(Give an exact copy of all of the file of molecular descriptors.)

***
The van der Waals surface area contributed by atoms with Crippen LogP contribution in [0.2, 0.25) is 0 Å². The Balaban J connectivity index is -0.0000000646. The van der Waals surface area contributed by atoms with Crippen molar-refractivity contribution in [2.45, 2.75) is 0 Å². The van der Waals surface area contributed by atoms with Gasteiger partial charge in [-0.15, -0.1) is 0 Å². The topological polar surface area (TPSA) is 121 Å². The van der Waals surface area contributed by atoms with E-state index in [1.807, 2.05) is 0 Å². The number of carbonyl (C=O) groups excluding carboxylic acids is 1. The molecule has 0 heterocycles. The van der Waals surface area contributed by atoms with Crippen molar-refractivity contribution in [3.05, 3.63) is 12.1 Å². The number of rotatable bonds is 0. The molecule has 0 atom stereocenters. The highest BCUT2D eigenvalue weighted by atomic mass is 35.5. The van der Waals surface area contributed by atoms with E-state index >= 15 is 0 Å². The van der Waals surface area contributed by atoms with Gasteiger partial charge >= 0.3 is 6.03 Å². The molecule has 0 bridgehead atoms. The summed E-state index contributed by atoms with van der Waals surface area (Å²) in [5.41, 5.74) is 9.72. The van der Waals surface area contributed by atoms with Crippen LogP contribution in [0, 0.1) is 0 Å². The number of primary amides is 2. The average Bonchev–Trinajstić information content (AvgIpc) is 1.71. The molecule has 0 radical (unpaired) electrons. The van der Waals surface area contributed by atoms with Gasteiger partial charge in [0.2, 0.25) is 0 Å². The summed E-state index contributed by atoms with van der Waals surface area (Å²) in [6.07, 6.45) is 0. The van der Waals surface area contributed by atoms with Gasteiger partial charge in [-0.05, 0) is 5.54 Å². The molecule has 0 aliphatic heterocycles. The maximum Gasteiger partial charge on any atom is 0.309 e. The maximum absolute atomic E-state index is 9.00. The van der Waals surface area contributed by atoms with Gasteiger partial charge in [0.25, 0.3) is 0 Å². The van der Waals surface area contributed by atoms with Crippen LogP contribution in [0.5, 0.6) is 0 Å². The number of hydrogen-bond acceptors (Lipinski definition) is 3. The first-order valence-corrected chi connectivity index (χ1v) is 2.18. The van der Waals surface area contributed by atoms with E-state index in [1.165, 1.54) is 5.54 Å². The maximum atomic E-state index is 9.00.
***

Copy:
The van der Waals surface area contributed by atoms with Crippen LogP contribution in [0.2, 0.25) is 0 Å². The Balaban J connectivity index is -0.0000000646. The van der Waals surface area contributed by atoms with Crippen molar-refractivity contribution in [2.45, 2.75) is 0 Å². The van der Waals surface area contributed by atoms with Gasteiger partial charge in [-0.15, -0.1) is 0 Å². The topological polar surface area (TPSA) is 121 Å². The van der Waals surface area contributed by atoms with E-state index in [1.807, 2.05) is 0 Å². The number of carbonyl (C=O) groups excluding carboxylic acids is 1. The molecule has 0 heterocycles. The van der Waals surface area contributed by atoms with Crippen molar-refractivity contribution in [3.05, 3.63) is 12.1 Å². The number of rotatable bonds is 0. The molecule has 0 atom stereocenters. The highest BCUT2D eigenvalue weighted by atomic mass is 35.5. The van der Waals surface area contributed by atoms with E-state index >= 15 is 0 Å². The van der Waals surface area contributed by atoms with Gasteiger partial charge >= 0.3 is 6.03 Å². The molecule has 0 bridgehead atoms. The summed E-state index contributed by atoms with van der Waals surface area (Å²) in [5.41, 5.74) is 9.72. The van der Waals surface area contributed by atoms with Crippen LogP contribution in [0, 0.1) is 0 Å². The number of primary amides is 2. The average Bonchev–Trinajstić information content (AvgIpc) is 1.71. The molecule has 0 radical (unpaired) electrons. The van der Waals surface area contributed by atoms with Gasteiger partial charge in [0.2, 0.25) is 0 Å². The summed E-state index contributed by atoms with van der Waals surface area (Å²) in [6.07, 6.45) is 0. The van der Waals surface area contributed by atoms with Gasteiger partial charge in [-0.05, 0) is 5.54 Å². The molecule has 0 aliphatic heterocycles. The maximum Gasteiger partial charge on any atom is 0.309 e. The maximum absolute atomic E-state index is 9.00. The van der Waals surface area contributed by atoms with Gasteiger partial charge in [0.25, 0.3) is 0 Å². The van der Waals surface area contributed by atoms with Crippen LogP contribution in [0.5, 0.6) is 0 Å². The number of hydrogen-bond acceptors (Lipinski definition) is 3. The first-order valence-corrected chi connectivity index (χ1v) is 2.18. The van der Waals surface area contributed by atoms with E-state index in [1.165, 1.54) is 5.54 Å². The maximum atomic E-state index is 9.00.